• “Distance and Blame: The Rise of the English Planter Class,” Early American Studies 20:4 (Fall 2022): 557-75.
  • “The Uses of Plymouth Plantation,” Early American Literature 56:1 (2021): 183-190.
  • “Plymouth Plantation’s Place in the Atlantic World,” New England Quarterly 93:4 (December 2020): 588-607.
  • “Reworking Reformation in the early English Atlantic,” Protestant Empires: Globalizing the Reformations, edited by Ulinka Rublack. New York: Cambridge University Press, 2020, 30-55.
  • “Why Atlantic Piracy?” in The Golden Age of Piracy: The Rise, Fall, and Enduring Popularity of Pirates, edited by David Head. University of Georgia Press, 2018, 15-31.
  • “Protestantism as Ideology in the British Atlantic World,” in Colonial America: An Atlantic Handbook, edited by Ignacio Gallup-Diaz. Routledge, 2017.
  • “State Formation from the Vantage of Early English Jamaica: The Neglect of Edward Doyley,” Journal of British Studies 56 (July 2017): 1-23.
  • “George Whitefield and Empire,” in George Whitefield: Life, Context, and Legacy, edited by Geordan Hammond and David Ceri Jones. Oxford University Press, 2016.
  • “The Conventionality of the Notorious John Perrot,” in Early Quakers and their Theological Thinking, 1647-1723, edited by Stephen W. Angell and Pink Dandelion, 173-89. Cambridge University Press, 2015.
  • “Early English Jamaica without pirates,” William and Mary Quarterly 3d series, 71 (2014): 321-60.
  • “Cruelty and Religious Justifications for Conquest in the mid-Seventeenth-Century English Atlantic,” in Empires of God: Religious Encounters in the Early Modern Atlantic World, edited by Linda Gregerson and Susan Juster, 37-57, 265-70. University of Pennsylvania Press, 2010.
  • “Evangelicalism and Conversion,” “Protestantism,” and “Religion,” Atlantic History, Oxford Bibliographies Online, Oxford University Press, 2009, revised most recently, 2023.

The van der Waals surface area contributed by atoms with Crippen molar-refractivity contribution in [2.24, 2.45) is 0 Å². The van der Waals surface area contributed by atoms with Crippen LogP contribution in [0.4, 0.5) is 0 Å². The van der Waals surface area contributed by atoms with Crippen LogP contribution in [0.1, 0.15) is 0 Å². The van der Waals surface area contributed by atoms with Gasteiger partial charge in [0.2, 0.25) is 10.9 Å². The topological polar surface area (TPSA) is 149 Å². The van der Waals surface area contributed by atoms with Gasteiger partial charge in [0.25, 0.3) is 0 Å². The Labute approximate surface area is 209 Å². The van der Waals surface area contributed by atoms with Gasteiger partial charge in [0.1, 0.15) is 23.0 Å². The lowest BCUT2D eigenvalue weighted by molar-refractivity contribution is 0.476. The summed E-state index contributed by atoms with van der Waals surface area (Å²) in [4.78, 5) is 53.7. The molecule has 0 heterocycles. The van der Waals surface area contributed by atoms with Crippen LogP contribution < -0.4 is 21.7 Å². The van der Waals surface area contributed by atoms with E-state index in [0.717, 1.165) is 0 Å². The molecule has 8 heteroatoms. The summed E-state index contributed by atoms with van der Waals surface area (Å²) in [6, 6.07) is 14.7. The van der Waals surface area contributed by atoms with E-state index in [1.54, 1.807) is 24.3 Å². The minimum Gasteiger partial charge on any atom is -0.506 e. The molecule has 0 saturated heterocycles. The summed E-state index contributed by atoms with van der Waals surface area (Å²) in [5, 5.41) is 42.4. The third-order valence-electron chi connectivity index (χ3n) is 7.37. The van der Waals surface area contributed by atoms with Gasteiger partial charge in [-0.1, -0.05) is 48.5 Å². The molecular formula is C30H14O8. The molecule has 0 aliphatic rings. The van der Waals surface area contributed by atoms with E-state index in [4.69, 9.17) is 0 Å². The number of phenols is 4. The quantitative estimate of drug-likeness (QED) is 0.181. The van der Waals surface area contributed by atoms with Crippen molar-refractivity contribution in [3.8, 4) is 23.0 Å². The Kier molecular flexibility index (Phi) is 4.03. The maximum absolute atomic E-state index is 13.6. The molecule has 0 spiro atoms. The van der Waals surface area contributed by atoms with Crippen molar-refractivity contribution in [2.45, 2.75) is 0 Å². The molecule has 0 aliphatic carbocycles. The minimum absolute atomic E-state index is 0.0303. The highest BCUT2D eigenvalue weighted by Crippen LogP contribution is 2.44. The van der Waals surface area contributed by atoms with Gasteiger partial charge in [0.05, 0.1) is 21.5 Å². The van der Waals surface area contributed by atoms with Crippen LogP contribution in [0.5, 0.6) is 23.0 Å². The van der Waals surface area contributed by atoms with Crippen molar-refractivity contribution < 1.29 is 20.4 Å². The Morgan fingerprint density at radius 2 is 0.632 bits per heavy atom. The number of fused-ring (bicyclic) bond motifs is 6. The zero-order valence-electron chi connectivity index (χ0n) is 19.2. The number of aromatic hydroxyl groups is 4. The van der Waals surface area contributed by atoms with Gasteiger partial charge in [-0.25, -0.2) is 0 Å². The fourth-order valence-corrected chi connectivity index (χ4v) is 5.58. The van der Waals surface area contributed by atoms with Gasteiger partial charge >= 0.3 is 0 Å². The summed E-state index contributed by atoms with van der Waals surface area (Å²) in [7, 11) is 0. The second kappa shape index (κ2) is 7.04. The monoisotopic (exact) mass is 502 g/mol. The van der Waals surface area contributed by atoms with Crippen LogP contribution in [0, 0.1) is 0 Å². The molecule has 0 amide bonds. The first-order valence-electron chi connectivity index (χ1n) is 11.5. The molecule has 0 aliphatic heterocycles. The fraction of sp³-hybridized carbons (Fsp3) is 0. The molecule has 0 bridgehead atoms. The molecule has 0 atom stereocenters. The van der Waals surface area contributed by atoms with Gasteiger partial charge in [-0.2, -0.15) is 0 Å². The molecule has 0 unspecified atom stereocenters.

Awards & Grants

  • Graduate Woman of the Year, UCLA Association of Academic Women, 1987
  • First prize, Rare Books and Manuscripts Division, American Library Association (sole author, exhibition catalog), 1987
  • Distinguished Scholar Award, U.C.L.A. Alumni Association, 1984-85
  • Walter Muir Whitehill Prize in Colonial History for “The City upon a Hill Under Siege: Puritan Perception of the Quaker Threat to Massachusetts Bay, 1656-1661,” 1983
  • Clark Professor, Center for 17th and 18th Century Studies, UCLA; Core Program: Early Global Caribbean, 2024-25


  • Robert C. Ritchie Distinguished Fellow, Huntington Library, 2015-16
  • John Simon Guggenheim Foundation Fellow, 2009
  • Sabbatical Fellow, American Philosophical Society, 2002-3
  • Kemble Fellow, Huntington Library, 2001-2
  • Huntington-NEH Senior Fellow, Huntington Library, 1996-97
  • Fletcher Jones Research Fellow, Huntington Library, 1994-95
  • Lilly Teaching Fellow, Ohio State University, 1990-92
  • Recent Recipients of the Ph.D. Fellow, American Council of Learned Societies, 1989-90
  • Kate B. and Hall J. Peterson Fellow, American Antiquarian Society, 1988-89
  • Charlotte W. Newcombe Doctoral Dissertation Fellow, Woodrow Wilson National Fellowship Foundation, 1986-87
  • Huntington-Frank Hideo Kono Memorial Fellow, Huntington Library, 1985-86
  • Research Fellow, John Carter Brown Library, 1984-85

Graduate Students

  • Nicole Gilhuis, Ph.D., “Colonial Ghosts: Mi’kmaq Adoption, Daily Practice & the Alternate Atlantic, 1600-1763,” 2020
  •  Matthijs Tieleman, Ph.D., “A Revolutionary Wave: Dutch and American Patriots in the Eighteenth-Century Atlantic World,” 2021
  • Christian Zavardino, M.A., 2022
  • Elizabeth Landers, Ph.D. Candidate (2020-)
  • Arranne Rispoli, Ph.D. Candidate (2021-)


UCLA, MA, 1982; PhD, 1987; Loyola Marymount University, BA, 1980